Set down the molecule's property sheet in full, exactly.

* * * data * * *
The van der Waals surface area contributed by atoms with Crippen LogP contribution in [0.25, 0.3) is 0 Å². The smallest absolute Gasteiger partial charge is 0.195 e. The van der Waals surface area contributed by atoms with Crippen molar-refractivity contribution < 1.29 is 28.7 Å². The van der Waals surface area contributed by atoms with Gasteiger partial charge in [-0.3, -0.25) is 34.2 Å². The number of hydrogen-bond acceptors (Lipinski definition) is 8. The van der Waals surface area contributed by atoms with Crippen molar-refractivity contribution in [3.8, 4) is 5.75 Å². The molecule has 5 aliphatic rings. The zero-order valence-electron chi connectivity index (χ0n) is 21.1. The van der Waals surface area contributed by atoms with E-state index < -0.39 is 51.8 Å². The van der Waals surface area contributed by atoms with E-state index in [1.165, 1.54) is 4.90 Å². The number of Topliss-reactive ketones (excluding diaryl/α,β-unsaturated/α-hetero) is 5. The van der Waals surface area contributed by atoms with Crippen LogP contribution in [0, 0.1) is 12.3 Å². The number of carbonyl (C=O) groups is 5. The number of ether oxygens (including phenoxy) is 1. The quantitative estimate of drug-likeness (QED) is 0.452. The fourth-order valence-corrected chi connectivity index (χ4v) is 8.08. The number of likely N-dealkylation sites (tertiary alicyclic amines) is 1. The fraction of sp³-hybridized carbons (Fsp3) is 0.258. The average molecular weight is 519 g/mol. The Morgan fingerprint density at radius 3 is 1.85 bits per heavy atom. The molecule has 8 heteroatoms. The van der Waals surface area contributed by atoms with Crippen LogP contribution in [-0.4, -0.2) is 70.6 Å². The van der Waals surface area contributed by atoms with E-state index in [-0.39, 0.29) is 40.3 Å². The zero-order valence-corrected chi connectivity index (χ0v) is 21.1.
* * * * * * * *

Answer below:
The van der Waals surface area contributed by atoms with Crippen LogP contribution in [0.25, 0.3) is 0 Å². The smallest absolute Gasteiger partial charge is 0.195 e. The van der Waals surface area contributed by atoms with Crippen molar-refractivity contribution < 1.29 is 28.7 Å². The van der Waals surface area contributed by atoms with Gasteiger partial charge in [-0.3, -0.25) is 34.2 Å². The number of hydrogen-bond acceptors (Lipinski definition) is 8. The van der Waals surface area contributed by atoms with Crippen molar-refractivity contribution in [3.8, 4) is 5.75 Å². The molecule has 5 aliphatic rings. The zero-order valence-electron chi connectivity index (χ0n) is 21.1. The van der Waals surface area contributed by atoms with E-state index < -0.39 is 51.8 Å². The van der Waals surface area contributed by atoms with E-state index in [1.165, 1.54) is 4.90 Å². The number of Topliss-reactive ketones (excluding diaryl/α,β-unsaturated/α-hetero) is 5. The van der Waals surface area contributed by atoms with Crippen LogP contribution in [0, 0.1) is 12.3 Å². The number of carbonyl (C=O) groups is 5. The number of ether oxygens (including phenoxy) is 1. The quantitative estimate of drug-likeness (QED) is 0.452. The fourth-order valence-corrected chi connectivity index (χ4v) is 8.08. The number of likely N-dealkylation sites (tertiary alicyclic amines) is 1. The fraction of sp³-hybridized carbons (Fsp3) is 0.258. The average molecular weight is 519 g/mol. The Morgan fingerprint density at radius 3 is 1.85 bits per heavy atom. The molecule has 8 heteroatoms. The van der Waals surface area contributed by atoms with Crippen LogP contribution in [-0.4, -0.2) is 70.6 Å². The van der Waals surface area contributed by atoms with E-state index in [-0.39, 0.29) is 40.3 Å². The zero-order valence-corrected chi connectivity index (χ0v) is 21.1.